Housing & Mortgage
How to Avoid the Pitfalls in Homeowners Insurance
Guide to getting a good deal – and plenty of coverage
Whether you’re buying a first home or are a decades-long owner, adequately insuring your home is crucial. Yet, according to real estate data provider CoreLogic, in 2017 about one in four homes were underinsured by at least 20%.
A policy that covers less than 80% of your home’s replacement value is risky. Many policies have an “insurance to value” clause that stipulates coverage must be a minimum amount; 80% is common. If you file a claim and it is determined you’re underinsured by 20%, your claim could be prorated, meaning only paid in part. You don’t want to have to chip in $100,000 to rebuild your $500,000 house.
So, consider these steps.
Focus on the cost to rebuild. You probably know what your home’s current value is. But when it comes to insurance, the market value of your home isn’t what matters. It’s the cost to rebuild. That might be less than market value, if land values are high where you live. Or it could be more than the market value if, say, you recently plowed a lot into high-end renovations.
Replacement cost is based on current building costs in your area. (A charming older house may cost more to rebuild.) An insurance agent can provide the local cost to rebuild per square foot. If you know a good local contractor who deals with new construction, ask for estimates. If you have high-end finishes, consider increasing your square-footage cost estimate. Another option is to hire an appraiser. Or try costtobuild.net and dwellingcost.com.
Don’t settle for “actual cash value” coverage. A policy spells out how the insurer will figure out what you’re entitled to in a claim. Actual cash value (ACV) coverage will disappoint. It pays you based on the depreciated value of your home and possessions. So, let’s say a fallen tree puts a big hole in your roof that’s 20 years old. An ACV policy pays to replace a 20-year-old roof. That’s a lot less than what the roofer charges for a new roof.
Replacement value is the way to go. In fact, you should consider extended replacement cost coverage, where your payout can be up to 125% of the policy’s value.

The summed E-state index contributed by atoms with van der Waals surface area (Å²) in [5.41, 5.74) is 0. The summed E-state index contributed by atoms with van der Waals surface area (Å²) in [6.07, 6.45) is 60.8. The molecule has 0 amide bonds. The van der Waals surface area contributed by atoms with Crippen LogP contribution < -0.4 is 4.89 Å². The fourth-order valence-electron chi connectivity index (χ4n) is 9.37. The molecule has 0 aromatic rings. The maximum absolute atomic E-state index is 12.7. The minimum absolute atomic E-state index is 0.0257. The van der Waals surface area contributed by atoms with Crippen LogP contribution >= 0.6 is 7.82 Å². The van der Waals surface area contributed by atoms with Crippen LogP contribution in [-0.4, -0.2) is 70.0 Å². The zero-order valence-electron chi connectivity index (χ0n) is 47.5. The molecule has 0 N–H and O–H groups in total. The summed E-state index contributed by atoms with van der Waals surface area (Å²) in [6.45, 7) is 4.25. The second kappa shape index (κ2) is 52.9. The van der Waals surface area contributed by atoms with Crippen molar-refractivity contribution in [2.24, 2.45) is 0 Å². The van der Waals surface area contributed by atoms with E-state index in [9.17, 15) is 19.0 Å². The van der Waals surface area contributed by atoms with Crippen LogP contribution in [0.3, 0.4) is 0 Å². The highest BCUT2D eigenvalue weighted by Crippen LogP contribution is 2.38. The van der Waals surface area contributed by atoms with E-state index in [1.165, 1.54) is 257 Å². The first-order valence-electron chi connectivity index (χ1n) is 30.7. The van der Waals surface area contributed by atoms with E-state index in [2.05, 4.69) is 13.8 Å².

Insure your possessions for replacement value, too. You don’t want a check that only pays to replace a 10-year-old couch.
Policies often limit coverage for possessions at somewhere between 50% and 70% of the policy value. And there are limits on valuables. A standard policy may limit jewelry coverage to $2,000. If, after careful inventory, you decide that’s not enough, consider policy tweaks to increase coverage.
Disaster prep: Do you really want to roll the dice? Damage from floods, high winds and earthquakes isn’t covered by a standard policy, or may come with different terms.
For instance, in some states an insurance policy has a separate deductible for hurricane and wind/hail damage. A standard deductible is typically $500 to $1,000, but hurricane deductibles are typically a percentage of your policy’s value, like 5%, so a $300,000 policy could include a $15,000 deductible for hurricane-related damage. Earthquake deductibles can be 10% to 15%. Separate policies for these events may be required.
Flood insurance is mandatory in clearly defined flood zones, but recent storms make clear that millions more homes are vulnerable. Yet most homeowners don’t have flood coverage.
Some private insurers offer flood insurance. The more common route is to buy through the federal flood insurance program managed by FEMA. Premiums vary, but at the high end the annual cost in 2019 is less than $500.
Consider an umbrella liability policy. A standard homeowner’s policy typically provides up to $100,000 in liability coverage if you are responsible for an accident inside or outside your home. It can also provide coverage if you are sued. You can supplement this with an umbrella policy that buys peace of mind cheaply: $1 million of protection typically costs less than $400 a year.
Shop around. If you own a car, check with your auto insurer. When you bundle policies you can qualify for a premium discount of up to 20%. Do a broader search, too. Not in a DIY mood? An independent insurance agent will shop different insurers. The Independent Insurance Agents & Brokers of America has a free search tool for finding local agents. Or comparison shop at sites such as insure.com. Consumer Reports’ home insurance buying guide has ratings for 15 national insurers.
Reduce your premium, not your coverage. Opting for a higher deductible — say, $1,000 vs. $500 — will reduce your premium. Besides, it’s smart to avoid the temptation to make small claims, as sometimes insurers raise the premiums at renewal for policyholders who make small claims. Ask about other discounts, such as for installing a home security system.
A sparkling credit score can also help. An insurance-based version of credit scores is used by many insurers in setting premiums. (The use of credit information to set homeowner insurance premiums isn’t allowed in California, Maryland and Massachusetts.)